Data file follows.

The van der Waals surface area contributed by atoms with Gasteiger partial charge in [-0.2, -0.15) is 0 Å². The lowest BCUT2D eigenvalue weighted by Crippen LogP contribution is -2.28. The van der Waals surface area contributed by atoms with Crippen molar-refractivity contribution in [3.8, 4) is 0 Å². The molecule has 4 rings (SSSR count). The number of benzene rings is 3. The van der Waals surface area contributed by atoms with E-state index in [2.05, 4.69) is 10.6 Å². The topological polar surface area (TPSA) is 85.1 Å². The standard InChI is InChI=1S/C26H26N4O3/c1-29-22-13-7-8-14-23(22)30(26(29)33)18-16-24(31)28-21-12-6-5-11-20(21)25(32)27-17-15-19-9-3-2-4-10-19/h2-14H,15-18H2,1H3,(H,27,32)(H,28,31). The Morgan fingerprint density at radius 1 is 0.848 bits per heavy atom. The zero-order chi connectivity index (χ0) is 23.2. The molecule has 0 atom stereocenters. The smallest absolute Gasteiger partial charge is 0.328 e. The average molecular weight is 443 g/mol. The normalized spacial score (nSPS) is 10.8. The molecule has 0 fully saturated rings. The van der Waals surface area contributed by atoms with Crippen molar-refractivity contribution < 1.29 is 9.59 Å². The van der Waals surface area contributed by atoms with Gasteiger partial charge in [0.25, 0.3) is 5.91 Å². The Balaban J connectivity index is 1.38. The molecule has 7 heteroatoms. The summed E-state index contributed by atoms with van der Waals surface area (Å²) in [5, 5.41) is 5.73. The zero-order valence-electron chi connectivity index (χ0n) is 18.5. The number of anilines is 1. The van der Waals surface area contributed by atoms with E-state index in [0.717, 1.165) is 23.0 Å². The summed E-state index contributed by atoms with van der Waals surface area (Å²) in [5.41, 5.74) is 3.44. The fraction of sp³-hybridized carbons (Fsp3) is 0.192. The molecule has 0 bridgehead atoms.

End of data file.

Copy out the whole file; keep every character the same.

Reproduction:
The van der Waals surface area contributed by atoms with Gasteiger partial charge in [-0.2, -0.15) is 0 Å². The lowest BCUT2D eigenvalue weighted by Crippen LogP contribution is -2.28. The van der Waals surface area contributed by atoms with Crippen molar-refractivity contribution in [3.8, 4) is 0 Å². The molecule has 4 rings (SSSR count). The number of benzene rings is 3. The van der Waals surface area contributed by atoms with E-state index in [2.05, 4.69) is 10.6 Å². The topological polar surface area (TPSA) is 85.1 Å². The standard InChI is InChI=1S/C26H26N4O3/c1-29-22-13-7-8-14-23(22)30(26(29)33)18-16-24(31)28-21-12-6-5-11-20(21)25(32)27-17-15-19-9-3-2-4-10-19/h2-14H,15-18H2,1H3,(H,27,32)(H,28,31). The Morgan fingerprint density at radius 1 is 0.848 bits per heavy atom. The zero-order chi connectivity index (χ0) is 23.2. The molecule has 0 atom stereocenters. The smallest absolute Gasteiger partial charge is 0.328 e. The average molecular weight is 443 g/mol. The normalized spacial score (nSPS) is 10.8. The molecule has 0 fully saturated rings. The van der Waals surface area contributed by atoms with Crippen molar-refractivity contribution < 1.29 is 9.59 Å². The van der Waals surface area contributed by atoms with Gasteiger partial charge in [0.25, 0.3) is 5.91 Å². The Balaban J connectivity index is 1.38. The molecule has 7 heteroatoms. The summed E-state index contributed by atoms with van der Waals surface area (Å²) in [5, 5.41) is 5.73. The zero-order valence-electron chi connectivity index (χ0n) is 18.5. The number of anilines is 1. The van der Waals surface area contributed by atoms with E-state index in [0.717, 1.165) is 23.0 Å². The summed E-state index contributed by atoms with van der Waals surface area (Å²) in [5.41, 5.74) is 3.44. The fraction of sp³-hybridized carbons (Fsp3) is 0.192. The molecule has 0 bridgehead atoms.